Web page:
Wednesday, May 21, 2008

Elizabeth T. Henderson 1918-2008

My mom (who you see in the upper left-hand corner of this blog) was born in Champaign County, Illinois, in 1918, and grew up in Methodist parsonages across the middle of the state. Her family’s plans initially didn’t run to her becoming a medical doctor, but she worked and scrimped and saved her way through four years at the U of I and three more at its medical school in Chicago. The big city was not her home ground, and her classmates, mostly men, proved rather provincial. When she said she was going back downstate to practice medicine, they said, “But you won’t have any patients!”

She met her future husband while studying in an alcove at the Wesley Foundation on the Urbana campus, when he offered to help her with physics homework. They had five children and 59 years.

For six years she practiced medicine at Pine Mountain Settlement School in Harlan County, Kentucky, where it took a real Jeep (WW2 style) and hiking shoes to get to the remote cabins of some patients. With tubing brought in from outside, she cobbled together intravenous fluid dispensers as needed.

After their second child was born, the family moved back to central Illinois. They wanted to settle and put roots down somewhere; when the high-school principal in Farmington (Fulton County) found himself short of a math teacher at the beginning of the 1951-1952 school year, her husband got the job. They never left.

We lived about an hour from her parents, who we visited most Sundays. An hour’s drive at the end of the day is not the ideal situation for parents of five children under ten, but they had resources. Many times I recall Mom and Dad singing their old songs in clear two-part harmony -- “Down By The Old Mill Stream,” “Swing Low, Sweet Chariot,” and “Let Me Call You Sweetheart” -- as we drove through the hills of Knox County in the gathering dusk.

When I was very young, Mom’s medical friends were all female. Some time after we moved to Farmington, I had to be told that men could be doctors too. I thought that was the funniest thing I’d ever heard. (This is an example of how parents give their children advantages they never had.)

As a child, Mom was painfully shy. Over the years she grew out of it. As a doctor in training, she recalled being the only one in her class who actually got acquainted with her patients. As a doctor in later years before retiring in 1989, she saw patients in her living room for fees that her former classmates would have found laughable.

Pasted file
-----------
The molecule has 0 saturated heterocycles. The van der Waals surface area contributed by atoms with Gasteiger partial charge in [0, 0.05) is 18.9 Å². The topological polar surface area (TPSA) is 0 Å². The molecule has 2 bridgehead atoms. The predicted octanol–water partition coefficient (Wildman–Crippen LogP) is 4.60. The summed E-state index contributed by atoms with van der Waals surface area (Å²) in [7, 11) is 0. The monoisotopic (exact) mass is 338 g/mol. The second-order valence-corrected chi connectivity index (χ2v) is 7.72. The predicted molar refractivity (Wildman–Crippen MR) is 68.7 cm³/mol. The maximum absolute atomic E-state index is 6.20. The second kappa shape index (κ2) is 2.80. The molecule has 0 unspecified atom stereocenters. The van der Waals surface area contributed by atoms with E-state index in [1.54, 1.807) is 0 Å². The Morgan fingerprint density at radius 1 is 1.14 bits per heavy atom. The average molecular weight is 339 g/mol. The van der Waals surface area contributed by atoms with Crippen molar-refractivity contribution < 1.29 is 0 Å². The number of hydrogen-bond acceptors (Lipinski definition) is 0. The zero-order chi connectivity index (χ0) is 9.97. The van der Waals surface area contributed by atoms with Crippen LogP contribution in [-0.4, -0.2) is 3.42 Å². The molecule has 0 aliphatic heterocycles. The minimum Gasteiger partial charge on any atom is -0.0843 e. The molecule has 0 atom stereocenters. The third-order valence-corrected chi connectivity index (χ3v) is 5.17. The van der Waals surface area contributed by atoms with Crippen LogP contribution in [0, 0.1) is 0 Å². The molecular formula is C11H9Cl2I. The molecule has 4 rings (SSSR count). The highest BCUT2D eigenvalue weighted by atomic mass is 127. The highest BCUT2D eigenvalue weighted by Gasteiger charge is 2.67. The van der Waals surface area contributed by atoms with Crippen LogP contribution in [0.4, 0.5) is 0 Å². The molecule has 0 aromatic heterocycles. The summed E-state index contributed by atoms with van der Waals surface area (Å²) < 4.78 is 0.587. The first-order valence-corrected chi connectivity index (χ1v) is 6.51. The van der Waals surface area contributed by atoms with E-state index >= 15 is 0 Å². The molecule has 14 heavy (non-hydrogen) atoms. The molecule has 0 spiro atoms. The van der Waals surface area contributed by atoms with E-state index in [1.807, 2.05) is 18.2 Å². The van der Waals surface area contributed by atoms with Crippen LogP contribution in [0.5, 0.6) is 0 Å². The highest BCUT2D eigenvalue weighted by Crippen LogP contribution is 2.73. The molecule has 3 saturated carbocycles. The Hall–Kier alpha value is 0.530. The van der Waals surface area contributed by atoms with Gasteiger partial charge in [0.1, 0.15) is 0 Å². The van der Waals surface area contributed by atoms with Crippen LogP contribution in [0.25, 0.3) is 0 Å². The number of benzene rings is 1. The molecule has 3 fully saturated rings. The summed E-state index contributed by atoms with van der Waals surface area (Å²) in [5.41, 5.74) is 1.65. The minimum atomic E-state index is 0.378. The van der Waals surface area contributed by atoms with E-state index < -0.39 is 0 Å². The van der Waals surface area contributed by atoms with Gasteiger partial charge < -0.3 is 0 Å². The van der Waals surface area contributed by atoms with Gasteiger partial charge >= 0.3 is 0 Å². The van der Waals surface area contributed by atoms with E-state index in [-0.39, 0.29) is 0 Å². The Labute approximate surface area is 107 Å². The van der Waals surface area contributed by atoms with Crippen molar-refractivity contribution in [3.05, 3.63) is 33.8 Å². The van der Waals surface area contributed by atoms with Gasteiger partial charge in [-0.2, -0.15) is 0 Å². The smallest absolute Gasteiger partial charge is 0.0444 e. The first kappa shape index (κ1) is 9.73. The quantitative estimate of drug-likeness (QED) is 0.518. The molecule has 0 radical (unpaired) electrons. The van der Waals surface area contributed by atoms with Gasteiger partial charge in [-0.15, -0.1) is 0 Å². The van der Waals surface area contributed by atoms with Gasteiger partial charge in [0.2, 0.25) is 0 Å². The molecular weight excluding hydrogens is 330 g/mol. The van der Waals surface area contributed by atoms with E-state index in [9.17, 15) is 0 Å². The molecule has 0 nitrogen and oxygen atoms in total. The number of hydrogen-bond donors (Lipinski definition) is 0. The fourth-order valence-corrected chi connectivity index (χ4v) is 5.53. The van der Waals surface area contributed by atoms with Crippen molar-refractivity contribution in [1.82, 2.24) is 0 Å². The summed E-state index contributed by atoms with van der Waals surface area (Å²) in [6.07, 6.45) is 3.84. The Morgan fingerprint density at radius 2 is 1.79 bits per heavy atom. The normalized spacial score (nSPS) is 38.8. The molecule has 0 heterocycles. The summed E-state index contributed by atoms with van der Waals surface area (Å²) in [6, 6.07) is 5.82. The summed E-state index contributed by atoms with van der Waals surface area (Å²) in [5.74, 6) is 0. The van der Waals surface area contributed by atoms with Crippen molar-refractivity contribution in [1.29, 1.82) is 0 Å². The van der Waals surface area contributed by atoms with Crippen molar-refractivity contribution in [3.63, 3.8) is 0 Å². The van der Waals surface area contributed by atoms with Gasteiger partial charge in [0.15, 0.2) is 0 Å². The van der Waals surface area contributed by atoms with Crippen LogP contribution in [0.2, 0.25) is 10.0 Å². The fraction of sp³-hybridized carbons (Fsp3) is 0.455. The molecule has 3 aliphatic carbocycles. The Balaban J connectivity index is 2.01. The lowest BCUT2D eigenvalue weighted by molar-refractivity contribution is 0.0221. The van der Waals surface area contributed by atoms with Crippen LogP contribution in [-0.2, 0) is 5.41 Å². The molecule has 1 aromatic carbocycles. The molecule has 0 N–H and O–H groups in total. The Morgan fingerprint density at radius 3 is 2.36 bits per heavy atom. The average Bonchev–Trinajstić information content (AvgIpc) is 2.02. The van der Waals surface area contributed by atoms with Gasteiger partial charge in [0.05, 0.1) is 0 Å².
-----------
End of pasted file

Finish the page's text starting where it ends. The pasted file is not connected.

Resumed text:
She hated to cut down a tree -- once she scared off the city tree trimmers from the silver maples in her front yard -- but she never philosophized about nature. She took little interest in ideas as such, and she had a chronic suspicion of education or knowledge for its own sake. (“What’s he going to do with that?”) She endured hours of torture when I found her hated college history textbooks and enthusiastically read them aloud to her. Later, when I pestered her with all the conventional skeptical questions about Methodism, Christianity, and religion, her only answer was, “It’s done a lot of good.” But when I called her with a health crisis, at 3 am on her vacation, she knew exactly what to do.

She revered her parents but not beyond reason. “My dad was right about everything,” she said once -- except when he soft-pedaled the idea that war is always wrong. “He was wrong about that.”

Starting when her youngest was in diapers, she regularly drove to West Virginia with the kids and a hired helper -- a two- or three-day trip -- to substitute for doctors there. In the days before interstate bypasses, we never failed to get lost in Cincinnati. Sometimes she found adventure in her own side yard, where she once filled both hands with bird seed and lay in the grass until the birds landed on her to feed. Later on, she traveled to Nicaragua and the Dakotas for medical stints. In their 70s, she and her sister went to Baja California to see a solar eclipse. Even after Alzheimer’s had stolen much of her mind, she was always ready for a ride into town.

She loved babies and basketball games, flowers and garage sales. One of her fondest memories was keeping an eye on her oldest grandchild, then about two or three. Little Rachel looked up at her and said with great satisfaction: “Here I am, on my own front porch, with my good friend Grandma.”

Speaking in public was not her idea of an adventure, and she avoided it like the plague. But eight months ago, when her home town honored her, she unexpectedly took the microphone to thank those present -- and to add, of her life there and elsewhere, “I would do it all again if I could.”


Randy said...

Thanks for reminding me of that great old song:

Darn Body Oatmeal Stream
Wear a First Mate Shoe

Miriam said...

A beautiful tribute!

Jasia said...

I feel the love you have for your mom, and the admiration. She led an extraordinary life for one from such humble beginnings. Thank you for sharing her with us. It truly is a beautiful tribute.

Apple said...

This is a wonderful tribute. I'm very sorry for your loss.

Cathi B.W. Desmarais said...

Just lovely, Harold. Lovely.


I agree, this was a beautiful tribute - your mother was a remarkable lady.